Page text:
• Dedicated Dealers
  • £13 Bn Transferred Annually
  • 500 Employees Worldwide
  • 98% Rating - Feefo
  • Satisfaction.
  • Min. Transfer £50

For more information, we invite you to look at their review on the following links. Happy saving.

 

 

Photo credit:

Icon made by Freepik from www.flaticon.com is licensed under CC BY 3.0

4 comments

  1. Ray Jenner

    Many thanks for this tutorial, I have saved it so that I can read it a few more times to get a better understanding.
    I send money to Cambodia from the UK in GBP exchanged to USD via Xendpay, it is paid into a ABA account that I have there. They charge (ABA) a $10 fee for incoming transfers but it gets to them via SCB New York and they charge about $30/35.
    This information has been helpfull to me in understanding why, I still feel cheated and really resent the fee’s that are charged but at least I now know how and why!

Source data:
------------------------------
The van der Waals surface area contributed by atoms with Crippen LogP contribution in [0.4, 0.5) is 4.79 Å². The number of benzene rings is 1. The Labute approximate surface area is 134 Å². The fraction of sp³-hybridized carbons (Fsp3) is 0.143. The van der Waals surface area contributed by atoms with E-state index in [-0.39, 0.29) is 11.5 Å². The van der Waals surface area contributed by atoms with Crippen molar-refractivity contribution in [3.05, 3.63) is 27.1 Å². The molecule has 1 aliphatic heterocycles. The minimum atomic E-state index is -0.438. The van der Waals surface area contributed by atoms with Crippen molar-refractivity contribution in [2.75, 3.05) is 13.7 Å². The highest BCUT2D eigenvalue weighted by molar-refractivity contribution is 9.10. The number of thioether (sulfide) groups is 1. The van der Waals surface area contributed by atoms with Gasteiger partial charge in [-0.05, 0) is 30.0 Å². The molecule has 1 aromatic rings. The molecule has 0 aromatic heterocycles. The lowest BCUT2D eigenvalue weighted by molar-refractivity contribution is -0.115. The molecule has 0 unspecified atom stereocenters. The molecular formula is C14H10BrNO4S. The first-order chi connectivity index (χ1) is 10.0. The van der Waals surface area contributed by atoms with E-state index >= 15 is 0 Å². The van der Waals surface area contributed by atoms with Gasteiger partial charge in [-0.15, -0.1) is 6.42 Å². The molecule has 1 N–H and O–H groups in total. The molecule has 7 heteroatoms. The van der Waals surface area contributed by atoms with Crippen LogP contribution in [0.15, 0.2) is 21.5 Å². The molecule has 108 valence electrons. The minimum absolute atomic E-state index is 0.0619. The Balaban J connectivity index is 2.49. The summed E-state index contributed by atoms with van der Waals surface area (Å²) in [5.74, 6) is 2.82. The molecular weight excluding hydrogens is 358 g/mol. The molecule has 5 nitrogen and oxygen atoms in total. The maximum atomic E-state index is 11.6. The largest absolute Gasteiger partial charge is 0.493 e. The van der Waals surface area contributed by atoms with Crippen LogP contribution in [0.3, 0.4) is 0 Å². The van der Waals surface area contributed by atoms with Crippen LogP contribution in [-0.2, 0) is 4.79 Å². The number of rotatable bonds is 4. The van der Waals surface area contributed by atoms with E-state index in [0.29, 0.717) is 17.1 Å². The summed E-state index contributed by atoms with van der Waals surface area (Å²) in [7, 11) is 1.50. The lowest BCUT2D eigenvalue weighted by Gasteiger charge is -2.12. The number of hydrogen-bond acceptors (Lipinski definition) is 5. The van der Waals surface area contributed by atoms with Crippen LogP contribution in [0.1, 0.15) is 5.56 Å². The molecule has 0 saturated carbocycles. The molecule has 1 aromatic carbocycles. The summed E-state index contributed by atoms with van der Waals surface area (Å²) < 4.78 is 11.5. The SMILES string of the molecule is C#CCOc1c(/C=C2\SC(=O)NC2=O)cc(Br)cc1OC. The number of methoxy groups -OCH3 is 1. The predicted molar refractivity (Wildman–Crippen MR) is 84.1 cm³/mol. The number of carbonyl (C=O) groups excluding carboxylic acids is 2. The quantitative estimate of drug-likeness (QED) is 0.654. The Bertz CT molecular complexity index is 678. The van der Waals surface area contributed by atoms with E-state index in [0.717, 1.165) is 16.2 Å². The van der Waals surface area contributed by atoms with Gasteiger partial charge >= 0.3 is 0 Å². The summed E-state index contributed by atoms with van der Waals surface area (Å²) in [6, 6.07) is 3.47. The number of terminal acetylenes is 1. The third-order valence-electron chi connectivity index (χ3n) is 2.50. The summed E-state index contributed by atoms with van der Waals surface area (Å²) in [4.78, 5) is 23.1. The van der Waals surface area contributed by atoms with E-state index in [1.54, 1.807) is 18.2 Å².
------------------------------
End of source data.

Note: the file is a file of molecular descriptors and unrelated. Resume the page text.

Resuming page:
If everyone in the Uk would give me just one penny I would be a millionaire, and these guys are doing that daily, worldwide!!!

    RLJ

    Posted on February 19, 2016
    • compare

      Hi Ray, thank you for your feedback! Yes a GBP->USD transfer into Colombia is kind of non-standard, but you don’t necessarily have to bear the fees as some companies have a no-fee policy. Have a look at Currencies Direct’s Review here, and also check what people had to say about Xendpay which doesn’t seem to be the best choice for money transfers. Good luck.

      Posted on February 21, 2016
  2. Sasidhar Samala

    Awesome tutorial,very well explained.

    Posted on January 19, 2017
    • Compare - MTC Admin

      Thank you for your kind words.

      Posted on January 19, 2017